Even now, in the midst of their tragic loss, the Conte family has said they will continue to fight for expedited access to medical marijuana for patients, like Anna, who cannot wait 18 months for the program to be implemented.

Indeed, there are families all across New York who, like the Contes, have lost a loved one since the bill was signed or who are facing the real possibility that their child, parent or partner will simply not survive the 18 months that Gov. Cuomo has said it will take to implement New York’s full medical marijuana patient access system. While not all of these deaths can be prevented by medical marijuana, we have a moral obligation to make this medicine available as soon as possible to those for whom 18 months is simply too long.

That’s why Compassionate Care NY is calling on the Gov. Cuomo and leaders in Albany to work swiftly to establish a temporary emergency program for expediting access to medical marijuana for those with life-threatening or terminal illnesses. By establishing a temporary, interim emergency access program, patients with life-threatening or terminal illnesses won’t have to wait 18 months or longer for the full system to come online.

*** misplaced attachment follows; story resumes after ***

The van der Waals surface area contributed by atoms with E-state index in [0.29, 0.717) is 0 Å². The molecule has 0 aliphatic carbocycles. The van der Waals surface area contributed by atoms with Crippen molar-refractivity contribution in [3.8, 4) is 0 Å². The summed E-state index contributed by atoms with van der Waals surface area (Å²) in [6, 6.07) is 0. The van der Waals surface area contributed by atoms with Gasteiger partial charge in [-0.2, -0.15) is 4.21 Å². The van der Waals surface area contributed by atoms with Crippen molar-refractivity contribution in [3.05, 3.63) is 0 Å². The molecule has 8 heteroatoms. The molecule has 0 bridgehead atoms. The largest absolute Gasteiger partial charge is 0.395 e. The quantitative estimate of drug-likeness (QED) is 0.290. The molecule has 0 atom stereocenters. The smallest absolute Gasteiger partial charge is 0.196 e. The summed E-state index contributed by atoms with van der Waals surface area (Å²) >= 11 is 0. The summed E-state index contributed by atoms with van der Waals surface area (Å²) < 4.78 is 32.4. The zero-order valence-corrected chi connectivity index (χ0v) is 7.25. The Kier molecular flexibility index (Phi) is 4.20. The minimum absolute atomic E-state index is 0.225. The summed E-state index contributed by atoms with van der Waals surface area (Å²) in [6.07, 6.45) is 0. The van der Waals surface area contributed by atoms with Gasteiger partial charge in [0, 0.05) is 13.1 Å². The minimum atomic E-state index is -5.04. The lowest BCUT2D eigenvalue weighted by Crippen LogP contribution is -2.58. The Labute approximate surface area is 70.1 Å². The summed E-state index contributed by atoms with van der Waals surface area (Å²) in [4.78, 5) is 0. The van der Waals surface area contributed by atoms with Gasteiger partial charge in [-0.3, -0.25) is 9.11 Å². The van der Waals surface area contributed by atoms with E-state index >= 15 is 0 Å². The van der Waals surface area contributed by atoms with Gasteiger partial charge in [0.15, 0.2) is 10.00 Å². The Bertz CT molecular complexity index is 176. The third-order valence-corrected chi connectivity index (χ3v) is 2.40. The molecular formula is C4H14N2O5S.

We can immediately save lives and ease suffering at the end of life by establishing emergency, expedited access. New York cannot stand by while more people die needlessly.

Julie Netherland is the New York deputy state director for the Drug Policy Alliance.

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Author: Julie Netherland
Date Published: July 25, 2014
Published by Drug Policy Alliance

Trenton—To commemorate World Hepatitis Day, advocates are launching the Hepatitis C Action Campaign and collecting petition signatures urging the New Jersey Legislature to take action on Senate Bill 876 / Assembly Bill 2555, which would require hospitals and health care professionals to offer hepatitis C testing to people born between 1945 and 1965. Three quarters of individuals with hepatitis C are in this age group and the vast majority are unaware that they are infected with the virus.